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General Party Structures

The Coup d’Etat of 1992

Unknown to most observers, a coup d’etat of profound significance took place in the aftermath of Israel’s June 1992 Knesset elections. The coup went unnoticed for various reasons.

One reason is that the citizens of a well-established democracy do not associate the results of a lawful democratic election in which they have participated with a coup d’etat or usurpation of power.

One would think, however, that political scientists would be more discerning. The trouble is that contemporary political science purveys itself as morally neutral. This renders the typical political scientist constitutionally incapable of describing the results of Israel’s 1992 election as a coup d’etat, for to do so is to make a “value-judgment” unbecoming to his supposedly “value-free” academic discipline. Unburdened by such pseudo-sophistication, let me offer an atypical understanding of that election.

First, consider the initial distribution of the 120 Knesset seats resulting from that arcane event. Whereas the Labor-Meretz camp received a combined total of 56 seats, the Likud-led camp of nationalist/religious parties received 59 (while the Arab parties received 5).

Also, if one sorts out the ideological orientations of the parties that failed to cross the electoral threshold, the parties of the “Right” received approximately 8,000 more popular votes than parties of the “Left” (including those of the Arab parties). Now let us probe a little deeper.

Given the mere fact that the nationalist/religious parties received 59 mandates as compared to 56 for Labor-Meretz, it would have been perfectly legitimate and proper for Israel’s president, Ezer Weizman, to call on Yitzhak Shamir to form a government—for example, a government of national unity.

Instead, Weizman asked Yitzhak Rabin to form a government, knowing it might be a minority government dependent on the “cooperation” of the five anti-Zionist members of the Arab parties—whose cooperation, of course, would have to be purchased by yielding to various Arab demands. After all, it was common knowledge that the SHAS party was pledged not to join a Labor-led government.

Indeed, that SHAS eventually betrayed its voters, that it was somehow induced to join a Labor-Meretz government, is a matter that still calls for legal investigation. But this was not the only betrayal of the voters in Israel’s democratic election of 1992.

Mr. Rabin repeatedly declared during the election campaign that he opposed withdrawal from the Golan Heights. Lured by that pledge, many people voted Labor. Imagine their dismay when, shortly after the election, Rabin offered to withdraw from the Golan Heights for “peace” with Syria, an unmitigated tyranny whose word on a peace treaty would be worthless.

Meanwhile, during the 1992 campaign, Shulamit Aloni’s Meretz Party was unusually silent about the territorial issue, thereby luring more unwary voters to the Labor-Meretz camp.

Evident here, at least in retrospect, is colossal deceit and deception. But now for the coup itself.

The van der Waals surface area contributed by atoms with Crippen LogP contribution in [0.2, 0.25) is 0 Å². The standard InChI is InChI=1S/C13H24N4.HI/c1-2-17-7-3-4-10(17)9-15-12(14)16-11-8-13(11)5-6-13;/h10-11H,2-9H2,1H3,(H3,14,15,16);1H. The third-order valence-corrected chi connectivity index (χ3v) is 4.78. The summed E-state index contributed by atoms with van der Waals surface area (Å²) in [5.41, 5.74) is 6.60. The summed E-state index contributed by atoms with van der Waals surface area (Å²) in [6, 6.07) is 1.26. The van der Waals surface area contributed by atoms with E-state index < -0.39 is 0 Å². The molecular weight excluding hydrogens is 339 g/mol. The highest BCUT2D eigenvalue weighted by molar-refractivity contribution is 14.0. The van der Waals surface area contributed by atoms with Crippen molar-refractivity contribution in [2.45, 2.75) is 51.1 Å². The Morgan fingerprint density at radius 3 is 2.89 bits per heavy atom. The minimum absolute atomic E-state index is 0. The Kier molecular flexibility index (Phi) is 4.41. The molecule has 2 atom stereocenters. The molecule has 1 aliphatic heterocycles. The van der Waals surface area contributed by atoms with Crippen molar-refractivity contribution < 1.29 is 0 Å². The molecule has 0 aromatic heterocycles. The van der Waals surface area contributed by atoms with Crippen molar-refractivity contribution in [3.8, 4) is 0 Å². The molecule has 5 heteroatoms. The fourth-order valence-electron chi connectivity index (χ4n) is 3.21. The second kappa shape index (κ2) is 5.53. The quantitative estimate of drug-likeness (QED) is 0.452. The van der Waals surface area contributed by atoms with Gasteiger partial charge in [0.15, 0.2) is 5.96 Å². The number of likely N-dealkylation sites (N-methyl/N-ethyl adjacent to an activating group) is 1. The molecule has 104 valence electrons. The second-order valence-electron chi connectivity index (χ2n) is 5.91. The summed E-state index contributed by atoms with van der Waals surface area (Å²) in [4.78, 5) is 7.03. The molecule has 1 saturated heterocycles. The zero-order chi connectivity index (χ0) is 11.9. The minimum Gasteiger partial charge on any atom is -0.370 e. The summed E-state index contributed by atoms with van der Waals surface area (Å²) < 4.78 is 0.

Rabin appointed Aloni minister of education—Aloni, a person whose anti-Zionist and anti-religious views are notorious. Imagine Israel, whose only raison d’etre is to be a Jewish state, having, as its minister of education, a person who frequently makes mock of Judaism, advocates the legalization of sodomy, scorns patriotism as chauvinism, unabashedly embraces an inciter of Arab terrorism Hanan Ashrawi, and advocates the establishment of a PLO-Palestinian state.

That such a person should be placed in control of vast sums of public money allocated for education, that is, for influencing the beliefs and behavior of Jewish youth, is the most obvious manifestation of the coup of 1992.

No one should have been surprised, therefore, when Aloni diverted large sums of money from Jewish educational institutions to Arab causes, that is, to Israeli Arabs who, judging only from their support of the intifada and of Saddam Hussein, are not exactly Israeli patriots. But then, by her own admission, patriotism or love of country—really of Judaism—does not throb in the heart of Israel’s minister of education.

Even if Aloni leaves the scene, Israel will still have Aloni’s patron, Yitzchak Rabin, as its prime minister. Rabin will carry on, less ostentatiously, Aloni’s anti-Zionist and anti-religious program. For the Labor party, the party that did so much to establish the state of Israel, has lost its soul. Devoid of any ideology—socialism having been discredited—Labor has embraced a fraudulent “peace process” as its only road to power—power having become its only purpose.

Mr. Rabin and his trusted foreign minister, Shimon Peres, are embarked on a course which, if unchecked, will see Israel withdraw to its 1949 “Auschwitz” lines. More than 120,000 Jews would then be abandoned to Arab rule. If those Jews leave, the resulting demoralization of the country will spell the end of the Third Commonwealth.

Such would be the grave consequence of the Labor-Meretz coup of 1992.

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